2) Elliot and Gretchen get targeted
In “Ozymandias” Walt told Skyler, and us, “I’ve still got things left to do.” This episode shows us some of the things he may have had in mind, but it wasn’t until last episode that Elliot and Gretchen were re-introduced into the story, and we knew they would factor into the finale somehow. Walt’s impotent rage towards them is both absurd and evil, and also a little bit understandable. They’re annoying as hell, right? Their entire conversation when they get home in this episode, on top of their pretentious tones on Charlie Rose, is pretty insufferable, and seeing them get threatened is not unwelcome. I think I’ve been playing too much Grand Theft Auto lately.
The moment the lasers hit their bodies is the first big shock of the episode. For a few minutes we think Heisenberg is back with a vengeance, organized more than ever and with a team of assassins at his back. The punchline that it’s Badger and Skinny Pete, then, exposes the makeshift operation Walter really has going for him. But it’s also fascinating that in his quest for some kind of redemption, he’s still a little bit in love with his Heisenberg persona and happy to use it to his advantage if it means exerting power over his former friends, as if that translates into some kind of victory for him.Previous Next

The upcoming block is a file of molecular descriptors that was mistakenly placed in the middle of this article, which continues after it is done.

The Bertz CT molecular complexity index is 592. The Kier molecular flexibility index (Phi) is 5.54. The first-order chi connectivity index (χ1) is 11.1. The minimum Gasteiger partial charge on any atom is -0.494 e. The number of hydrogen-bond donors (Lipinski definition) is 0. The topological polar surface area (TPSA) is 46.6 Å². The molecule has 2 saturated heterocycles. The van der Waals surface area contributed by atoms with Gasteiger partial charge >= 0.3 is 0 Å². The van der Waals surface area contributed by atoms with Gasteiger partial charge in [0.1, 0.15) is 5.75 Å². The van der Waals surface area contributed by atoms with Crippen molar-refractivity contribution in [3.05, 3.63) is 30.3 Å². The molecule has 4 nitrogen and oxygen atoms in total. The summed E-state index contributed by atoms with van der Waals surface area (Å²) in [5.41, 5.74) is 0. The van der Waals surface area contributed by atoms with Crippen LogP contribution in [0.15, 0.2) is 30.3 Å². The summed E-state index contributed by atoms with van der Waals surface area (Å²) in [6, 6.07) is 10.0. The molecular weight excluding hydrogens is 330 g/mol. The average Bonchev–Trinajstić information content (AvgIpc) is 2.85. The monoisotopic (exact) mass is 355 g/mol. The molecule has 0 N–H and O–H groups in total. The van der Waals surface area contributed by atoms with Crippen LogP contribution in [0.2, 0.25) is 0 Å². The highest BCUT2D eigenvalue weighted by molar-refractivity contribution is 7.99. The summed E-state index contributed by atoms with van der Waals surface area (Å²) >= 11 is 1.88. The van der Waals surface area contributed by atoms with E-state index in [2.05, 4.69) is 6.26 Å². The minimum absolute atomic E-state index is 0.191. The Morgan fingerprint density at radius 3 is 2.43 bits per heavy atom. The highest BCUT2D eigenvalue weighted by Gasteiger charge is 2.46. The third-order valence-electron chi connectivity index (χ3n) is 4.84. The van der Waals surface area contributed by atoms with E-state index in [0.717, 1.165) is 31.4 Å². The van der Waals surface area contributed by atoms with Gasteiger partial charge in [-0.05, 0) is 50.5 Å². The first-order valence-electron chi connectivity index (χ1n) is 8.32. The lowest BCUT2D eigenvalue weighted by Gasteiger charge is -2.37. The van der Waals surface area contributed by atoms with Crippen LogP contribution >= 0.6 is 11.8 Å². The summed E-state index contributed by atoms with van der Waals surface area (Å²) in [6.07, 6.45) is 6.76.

3) Jesse’s flashback
The most beautiful cinematic moment of the entire episode may come at the end of the sepia-colored flashback to what we can assume is one of the happiest moments of Jesse’s life. We see him crafting a wooden box with such care and precision that his love for the work jumps off the screen. We’re reminded of the meeting where he talks about how much he loved woodworking, how he had once made a box he thought was perfect, and traded it for drugs. We’ve seen his affinity for artistic expression, whether through drawing or making music. There have been plenty of reminders along this journey of where Walter has come, but it was nice to see how far Jesse has fallen, even from before his days as a small time drug dealer kicked off.
Then we’re quickly jerked back to his grim reality in a fast, sharp cut. His little daydream ends when he feels his chains, a reminder that the freedom he once enjoyed is gone. The Jesse character may be the most complex in the series, and the fact that he’s a supporting player means he gets less attention, but the choices that have led him to his current state come to the surface in this scene. That decision to toss aside his artistic aspirations and get into the drug trade is as crucial as Walter’s decision to get in that RV and cook. It’s a tragic juxtaposition of images marked with a punchy cut, one of Gilligan’s most inspired moments of the episode.Previous Next